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Mobile payment applications need a second security check, PCI says
The PCI Council is re-evaluating mobile payment software.
Managing Editor, International Research
Topics: American Express Co., Discover Financial Services, JCB International, m-commerce, Mastercard Worldwide Inc., mobile commerce, mobile payment applications, PA-DSS, Payment Application Data Security Standard, PCI, PCI Security Standards Council, PCI-DSS, The PCI Council, Visa Inc.
The PCI Council has taken several mobile payment software applications off its approved applications list, citing the need to re-evaluate mobile payment software to ensure that it adequately secures payment card data.
The PCI Council, which was founded by payment card companies Visa Inc. (Visa offers free tools for e-commerce payment app developers ), MasterCard Worldwide Inc., American Express Co., Discover Financial Services and JCB International, and manages the standards for protecting payment card account data in computer networks, has been working recently to figure out how it is going to deal with mobile commerce.
The council is in the beginning stages of determining security requirements for mobile payment software and mobile devices, and how payment software and devices should interact in order to secure cardholder data, Bob Russo, general manager of the PCI Security Standards Council, tells Internet Retailer. Russo wouldn’t say how many payment applications were delisted or release the names of vendors whose applications were removed from the approved list.
Vendors impacted received a letter in January explaining why their mobile payment software is no longer PA-DSS validated and the criteria used to make the decision, Russo says. The PA-DSS, which stands for Payment Application Data Security Standard, is the PCI council’s security standard for payment software.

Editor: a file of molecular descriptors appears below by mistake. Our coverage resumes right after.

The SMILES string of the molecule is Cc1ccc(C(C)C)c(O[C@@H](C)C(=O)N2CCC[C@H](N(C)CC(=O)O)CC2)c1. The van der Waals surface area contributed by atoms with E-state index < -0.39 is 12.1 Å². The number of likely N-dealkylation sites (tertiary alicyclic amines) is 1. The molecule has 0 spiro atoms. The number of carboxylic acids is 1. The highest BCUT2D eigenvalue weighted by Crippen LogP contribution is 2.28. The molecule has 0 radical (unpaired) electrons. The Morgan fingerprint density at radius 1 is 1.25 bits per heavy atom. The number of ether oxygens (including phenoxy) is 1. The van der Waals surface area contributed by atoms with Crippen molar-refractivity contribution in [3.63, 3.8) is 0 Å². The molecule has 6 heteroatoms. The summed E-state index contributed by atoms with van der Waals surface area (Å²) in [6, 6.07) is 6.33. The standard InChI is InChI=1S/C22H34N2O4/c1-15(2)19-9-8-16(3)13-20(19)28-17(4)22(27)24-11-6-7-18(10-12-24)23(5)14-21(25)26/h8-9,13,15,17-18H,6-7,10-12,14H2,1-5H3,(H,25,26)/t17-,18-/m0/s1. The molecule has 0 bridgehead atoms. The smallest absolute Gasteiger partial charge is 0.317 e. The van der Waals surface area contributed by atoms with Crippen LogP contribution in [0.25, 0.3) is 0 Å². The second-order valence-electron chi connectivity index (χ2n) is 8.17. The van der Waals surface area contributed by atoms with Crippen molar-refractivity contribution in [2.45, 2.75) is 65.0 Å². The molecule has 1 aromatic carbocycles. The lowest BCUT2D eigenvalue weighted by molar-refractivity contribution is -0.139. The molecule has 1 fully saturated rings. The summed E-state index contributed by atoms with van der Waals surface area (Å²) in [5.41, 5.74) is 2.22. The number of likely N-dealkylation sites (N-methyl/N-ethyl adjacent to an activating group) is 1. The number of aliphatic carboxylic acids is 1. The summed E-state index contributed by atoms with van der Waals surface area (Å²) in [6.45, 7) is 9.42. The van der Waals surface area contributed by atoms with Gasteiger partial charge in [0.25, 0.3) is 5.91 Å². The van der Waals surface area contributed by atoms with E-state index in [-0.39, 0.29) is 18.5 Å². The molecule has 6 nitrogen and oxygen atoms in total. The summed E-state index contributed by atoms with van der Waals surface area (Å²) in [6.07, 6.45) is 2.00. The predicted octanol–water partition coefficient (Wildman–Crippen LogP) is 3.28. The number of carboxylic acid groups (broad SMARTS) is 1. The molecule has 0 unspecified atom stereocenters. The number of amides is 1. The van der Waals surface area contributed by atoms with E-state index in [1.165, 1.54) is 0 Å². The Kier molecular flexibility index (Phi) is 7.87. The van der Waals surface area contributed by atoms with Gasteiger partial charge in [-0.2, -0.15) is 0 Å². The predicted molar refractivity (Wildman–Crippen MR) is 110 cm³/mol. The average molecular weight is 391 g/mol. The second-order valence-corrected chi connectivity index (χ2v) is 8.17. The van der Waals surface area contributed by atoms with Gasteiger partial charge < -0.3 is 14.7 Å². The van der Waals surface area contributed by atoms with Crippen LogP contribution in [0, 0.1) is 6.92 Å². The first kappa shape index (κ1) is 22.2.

Russo hinted that the council is struggling to figure out how to extend its security standards, which have traditionally covered payments made in merchants’ stores and on PCs, to the mobile realm. Mobile devices present a security risk to any payment application, even those that meet all of the council’s data security standard requirements, Russo says. In particular, he says the council is concerned about vulnerabilities in the design of mobile hardware and software and a lack of security functions in mobile payment software that would mitigate the vulnerabilities of mobile devices. He didn’t specify what security features are required to make mobile payment software safer.
“Mobile payments are an evolving ecosystem within the payments industry,” he says. “There has been a consistent drive toward flexibility for both consumers and merchants that use payment cards and payment devices. The rapid development and deployment of new and innovative mobile payment technologies has brought a level of complexity to the industry never seen before. This new complexity and the resulting influx of mobile payment applications introduce a new set of risks and threats that may affect the security of cardholder data.”